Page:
However, without a good grasp of the basic foundations there is little scope for original thinking in any area of thought and action, little on which to build success. And some books like this one by Barbara Senior aim to give such a foundation or to remind more experienced managers of those foundation concepts so that they can move forward. All the key models of change will be found in this book, with a word on the academics or practitioners who developed them. Many of them are simply a way of categorising thought, of putting ideas into “buckets” to make them easy to use.
So you will find in this book various categorisations of what triggers change: you will meet Henry Mintzberg’s ten management roles, Michael Porter’s five force competitive analysis of a business or industry, Ansoff’s analysis of turbulence factors, Hofstede’s characteristics of national cultures, Lewin’s force field analysis and his “freeze-unfreeze-refreeze” theory, the Blake Mouton leadership grid, the Hersey Blanchard situational leadership chart, Handy’s six types of power, and many others, all drafted in to help define and manage change situations.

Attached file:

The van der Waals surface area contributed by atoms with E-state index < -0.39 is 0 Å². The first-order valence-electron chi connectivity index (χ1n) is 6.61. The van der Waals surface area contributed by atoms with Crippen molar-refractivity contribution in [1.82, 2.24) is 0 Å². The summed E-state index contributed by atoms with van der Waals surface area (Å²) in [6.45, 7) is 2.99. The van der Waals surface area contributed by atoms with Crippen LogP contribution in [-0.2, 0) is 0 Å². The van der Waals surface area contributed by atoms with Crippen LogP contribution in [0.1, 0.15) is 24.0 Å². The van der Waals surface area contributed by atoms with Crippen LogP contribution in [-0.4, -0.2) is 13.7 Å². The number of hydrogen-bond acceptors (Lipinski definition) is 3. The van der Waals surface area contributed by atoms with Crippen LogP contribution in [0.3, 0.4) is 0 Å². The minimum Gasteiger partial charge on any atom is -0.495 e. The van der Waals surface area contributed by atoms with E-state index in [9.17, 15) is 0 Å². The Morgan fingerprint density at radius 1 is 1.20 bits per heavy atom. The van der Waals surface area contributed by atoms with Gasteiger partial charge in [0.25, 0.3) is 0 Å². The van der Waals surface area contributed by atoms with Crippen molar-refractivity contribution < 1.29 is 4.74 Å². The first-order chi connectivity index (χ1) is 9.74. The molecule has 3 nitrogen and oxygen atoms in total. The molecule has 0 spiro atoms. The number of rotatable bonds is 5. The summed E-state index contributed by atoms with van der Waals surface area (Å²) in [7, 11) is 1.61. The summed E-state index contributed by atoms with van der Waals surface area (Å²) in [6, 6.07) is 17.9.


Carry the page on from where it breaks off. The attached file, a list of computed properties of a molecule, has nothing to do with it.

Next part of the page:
For ease of understanding, many of them are expressed in terms of four of this, or six of that, or four by four quadrants based on vertical and horizontal axes for ease of comparison. These should be used as tools, not as scientific axioms. They are useful in helping you to marshal your thoughts, but they should not be substitutes for thought to be committed to rote memory and churned out as solutions, or to enable you to write your MBA dissertation. I have marked many papers where the students on an MBA programme have simply churned out what the text book says without much inner perception of the implications and applications of the theory. On the other hand, I have given high marks to students who have dared to disagree with a well respected model and have given good reason for not using it in their own situation.
The other thing to bear in mind about categorising situations, people, organisational structures, cultures and so on, is that they are not laws of nature, they are simply useful ways of seeing things.
Thus you can use a book like Barbara Senior’s as a ladder to enable you to climb into higher regions of thought and action or it can become an impediment to progress if you look to it to tell you the answers and think you can apply the theories without debate and development of ideas. And she does give you some hints on applying her teaching in a relevant way, but that is not her main object. Use her book as a starting point, or a reminder of what you thought you had forgotten, but don’t disappoint her intentions by thinking you are now fully equipped to deal with change. Of course, sometimes a foundation text like this book may spark off an idea which will change your business life: “I had never thought of it like that” you might be constrained to say.